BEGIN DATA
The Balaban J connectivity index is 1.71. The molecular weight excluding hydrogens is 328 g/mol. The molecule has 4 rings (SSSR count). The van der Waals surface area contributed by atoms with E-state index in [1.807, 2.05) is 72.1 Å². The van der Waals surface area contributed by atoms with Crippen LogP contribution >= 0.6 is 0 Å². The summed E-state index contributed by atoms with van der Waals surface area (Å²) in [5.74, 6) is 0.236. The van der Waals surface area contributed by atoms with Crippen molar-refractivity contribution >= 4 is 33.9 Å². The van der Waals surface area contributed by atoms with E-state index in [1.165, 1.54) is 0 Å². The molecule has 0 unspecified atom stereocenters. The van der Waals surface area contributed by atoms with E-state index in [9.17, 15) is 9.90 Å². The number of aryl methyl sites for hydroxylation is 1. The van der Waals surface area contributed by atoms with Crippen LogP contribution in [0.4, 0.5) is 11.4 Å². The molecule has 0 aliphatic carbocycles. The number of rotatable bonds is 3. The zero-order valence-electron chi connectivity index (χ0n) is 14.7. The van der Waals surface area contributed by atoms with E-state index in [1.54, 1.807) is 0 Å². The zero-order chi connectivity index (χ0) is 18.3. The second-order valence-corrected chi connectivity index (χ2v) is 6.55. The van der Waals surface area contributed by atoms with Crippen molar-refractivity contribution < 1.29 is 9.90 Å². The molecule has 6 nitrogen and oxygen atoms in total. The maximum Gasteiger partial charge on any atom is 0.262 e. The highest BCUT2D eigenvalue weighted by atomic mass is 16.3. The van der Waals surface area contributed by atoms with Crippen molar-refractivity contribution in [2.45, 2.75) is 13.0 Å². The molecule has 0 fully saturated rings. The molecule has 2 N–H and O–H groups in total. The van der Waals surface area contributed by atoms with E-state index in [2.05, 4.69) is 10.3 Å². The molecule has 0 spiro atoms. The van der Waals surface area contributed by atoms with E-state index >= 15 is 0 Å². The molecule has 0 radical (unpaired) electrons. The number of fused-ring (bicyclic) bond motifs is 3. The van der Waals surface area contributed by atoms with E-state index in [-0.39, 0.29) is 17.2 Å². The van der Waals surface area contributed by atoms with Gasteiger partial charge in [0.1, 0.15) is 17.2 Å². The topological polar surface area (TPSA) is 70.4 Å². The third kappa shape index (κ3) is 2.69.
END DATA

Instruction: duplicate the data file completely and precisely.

The Balaban J connectivity index is 1.71. The molecular weight excluding hydrogens is 328 g/mol. The molecule has 4 rings (SSSR count). The van der Waals surface area contributed by atoms with E-state index in [1.807, 2.05) is 72.1 Å². The van der Waals surface area contributed by atoms with Crippen LogP contribution >= 0.6 is 0 Å². The summed E-state index contributed by atoms with van der Waals surface area (Å²) in [5.74, 6) is 0.236. The van der Waals surface area contributed by atoms with Crippen molar-refractivity contribution >= 4 is 33.9 Å². The van der Waals surface area contributed by atoms with E-state index in [1.165, 1.54) is 0 Å². The molecule has 0 unspecified atom stereocenters. The van der Waals surface area contributed by atoms with E-state index in [9.17, 15) is 9.90 Å². The number of aryl methyl sites for hydroxylation is 1. The van der Waals surface area contributed by atoms with Crippen LogP contribution in [0.4, 0.5) is 11.4 Å². The molecule has 0 aliphatic carbocycles. The number of rotatable bonds is 3. The zero-order valence-electron chi connectivity index (χ0n) is 14.7. The van der Waals surface area contributed by atoms with E-state index in [1.54, 1.807) is 0 Å². The zero-order chi connectivity index (χ0) is 18.3. The second-order valence-corrected chi connectivity index (χ2v) is 6.55. The van der Waals surface area contributed by atoms with Crippen molar-refractivity contribution < 1.29 is 9.90 Å². The molecule has 6 nitrogen and oxygen atoms in total. The maximum Gasteiger partial charge on any atom is 0.262 e. The highest BCUT2D eigenvalue weighted by atomic mass is 16.3. The van der Waals surface area contributed by atoms with Crippen molar-refractivity contribution in [2.45, 2.75) is 13.0 Å². The molecule has 0 fully saturated rings. The molecule has 2 N–H and O–H groups in total. The van der Waals surface area contributed by atoms with E-state index in [2.05, 4.69) is 10.3 Å². The molecule has 0 spiro atoms. The van der Waals surface area contributed by atoms with E-state index >= 15 is 0 Å². The molecule has 0 radical (unpaired) electrons. The number of fused-ring (bicyclic) bond motifs is 3. The van der Waals surface area contributed by atoms with E-state index in [-0.39, 0.29) is 17.2 Å². The van der Waals surface area contributed by atoms with Gasteiger partial charge in [0.1, 0.15) is 17.2 Å². The topological polar surface area (TPSA) is 70.4 Å². The third kappa shape index (κ3) is 2.69.